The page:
There is no burden on you as a foreigner to alleviate tensions, misunderstandings, racism, classism,etc..."- Deborah


If we're going to be sticklers on prejudice, why should we not discuss the strong bias against the "fellaheen" (peasant farmers) amongst middle-class Egyptians. Why, some fellaheen women are blonde, blue-eyed but would never stand a chance against a middle-class, educated, dark Cairene. "Marry your daughter to a crocodile but not to a fallah." ...Egyptians do not treat each other well.- Ahmed, Egyptian blogger

I've highlighted this debate because it clearly shows the way race and class factor in in Cairo. As a foreigner, or a member of an elite Egyptian family, one can live in Cairo for years and completely seclude yourself from the average Egyptian except your server, driver, or maid. This is made pain-stakingly clear at private parks and clubs, hotels, and even some restaurants, that stop short of displaying signs that say "No Egyptians allowed". Instead, some require passports from certain nations for entry. An Italian mother shared with me her relief to find that the Italian Society kept a private park where she could allow her children to play without worrying about "harassment, broken bottles, trash, or dog poop". These places are often the nicest places in Cairo and cater to the whims of their foreign clientele.  Whereas another interracial couple I know living in the city face frequent verbal attacks and so do the poor African refugees Kathy mentioned, these secure expat communities allow people like Deborah's daughter, her black husband, and their mixed child to live comfortably and avoid any harassment at the hands of the "marauding proletariat masses".

In the  past, I was very critical of expats who live and work abroad but seclude themselves from the local population. However, I now realize how it becomes a means of adapting to an often hostile environment. Although, I do not live in one of the expat suburbs, I find myself forgoing the places around my apartment and frequenting the locale's that cater to foreigners. For example, I now shop at the supermarkets that serves a Western clientele to avoid being harassed at the local grocery store.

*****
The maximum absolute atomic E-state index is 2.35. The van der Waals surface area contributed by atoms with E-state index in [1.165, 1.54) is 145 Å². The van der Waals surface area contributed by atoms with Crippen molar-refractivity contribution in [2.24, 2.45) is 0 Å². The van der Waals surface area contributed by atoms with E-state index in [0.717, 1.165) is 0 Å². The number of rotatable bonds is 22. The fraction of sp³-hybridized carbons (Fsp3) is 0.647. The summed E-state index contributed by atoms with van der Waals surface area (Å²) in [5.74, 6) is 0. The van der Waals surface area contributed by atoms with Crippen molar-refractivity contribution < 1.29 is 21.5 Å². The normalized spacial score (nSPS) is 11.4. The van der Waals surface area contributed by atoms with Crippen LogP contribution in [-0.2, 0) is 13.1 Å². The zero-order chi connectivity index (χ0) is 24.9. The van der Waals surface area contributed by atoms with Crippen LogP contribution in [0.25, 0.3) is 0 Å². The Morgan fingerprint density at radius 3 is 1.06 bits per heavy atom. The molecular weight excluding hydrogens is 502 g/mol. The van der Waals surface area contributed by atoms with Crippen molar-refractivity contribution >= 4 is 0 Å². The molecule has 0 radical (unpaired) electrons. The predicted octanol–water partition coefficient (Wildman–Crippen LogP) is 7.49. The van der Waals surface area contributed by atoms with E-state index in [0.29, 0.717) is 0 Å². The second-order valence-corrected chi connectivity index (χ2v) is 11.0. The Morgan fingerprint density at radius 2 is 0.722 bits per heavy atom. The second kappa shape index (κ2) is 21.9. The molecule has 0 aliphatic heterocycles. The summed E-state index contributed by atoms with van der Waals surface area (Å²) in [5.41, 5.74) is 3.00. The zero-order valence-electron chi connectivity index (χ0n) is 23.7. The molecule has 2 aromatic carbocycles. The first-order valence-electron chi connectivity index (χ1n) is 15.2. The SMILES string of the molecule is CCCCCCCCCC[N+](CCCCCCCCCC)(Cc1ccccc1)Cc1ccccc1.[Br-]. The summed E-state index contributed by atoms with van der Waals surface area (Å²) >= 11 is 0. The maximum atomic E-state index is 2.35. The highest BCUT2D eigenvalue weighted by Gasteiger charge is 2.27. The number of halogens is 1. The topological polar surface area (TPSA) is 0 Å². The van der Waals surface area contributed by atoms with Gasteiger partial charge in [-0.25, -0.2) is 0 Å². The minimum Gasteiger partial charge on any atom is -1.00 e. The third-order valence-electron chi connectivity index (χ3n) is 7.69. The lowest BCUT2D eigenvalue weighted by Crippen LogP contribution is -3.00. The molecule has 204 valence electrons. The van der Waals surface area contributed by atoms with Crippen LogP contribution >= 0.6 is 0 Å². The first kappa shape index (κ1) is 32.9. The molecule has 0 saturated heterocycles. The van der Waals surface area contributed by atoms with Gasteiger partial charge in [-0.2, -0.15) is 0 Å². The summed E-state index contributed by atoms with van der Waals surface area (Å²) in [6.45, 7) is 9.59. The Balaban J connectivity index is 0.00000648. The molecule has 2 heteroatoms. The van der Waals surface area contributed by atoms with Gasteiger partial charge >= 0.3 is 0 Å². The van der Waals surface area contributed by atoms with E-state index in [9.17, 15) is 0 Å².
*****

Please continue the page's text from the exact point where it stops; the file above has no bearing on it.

Repeatedly, other people who've lived and worked in Egypt carefully advised me to limit my friendships/interactions to other foreigners and the wealthy, Western educated circles of AUC to avoid "awkward situations". Initially, I ignored this advice, finding it to be elitist. I did not want to come to Cairo and live and act like an American. After only a few weeks, however, I found myself doing just that! There is no need to subject myself to the derogatory comments of an illiterate street-kid if I can spend a little more and have an enjoyable time elsewhere. Classicism, yes. Necessary, undeniably so.

4 comments:

Matt said...

I kind of want to go to Egypt now just to see what people would do or say to me while walking down the street. I am guessing as a huge blond white guy probably not a whole lot. I wonder how that would change if Jen was walking along with me though?

Frenchie said...

I haven't heard any complaints from white men. They are largely left alone. Also, keep in mind that there is a diffence between living and Egypt and just coming to visit the pyramids for a week.
Regarding Jen, I've met only one Korean-American from CA thus far. I will ask her for her insight on how she's been treated while living here.

Mr. Consistently Inconsistent said...

I have a friend who used to live in Cairo for a few years...and then she went back. Actually, shes done Yemen as well. I am sure her experiences speak to the way Koreans are treated in Cairo.

Classism is one of those things that although the Egyptians may not call it is as such...that is just what it is.

Yes, it is easier to self segregate yourself away from the negativity, but be aware that you dont want to be living in mini-america abroad!

Frenchie said...

That is one of the things I've been struggling with. I want to experience the real Cairo and Egyptian culture unfiltered. However, I do not want to have to face poor treatment on a regular basis. I've found myself being unwilling to venture out of my comfort zone for fear of having to confront verbal or even physical attacks. As I get to know the city better, I hope this will change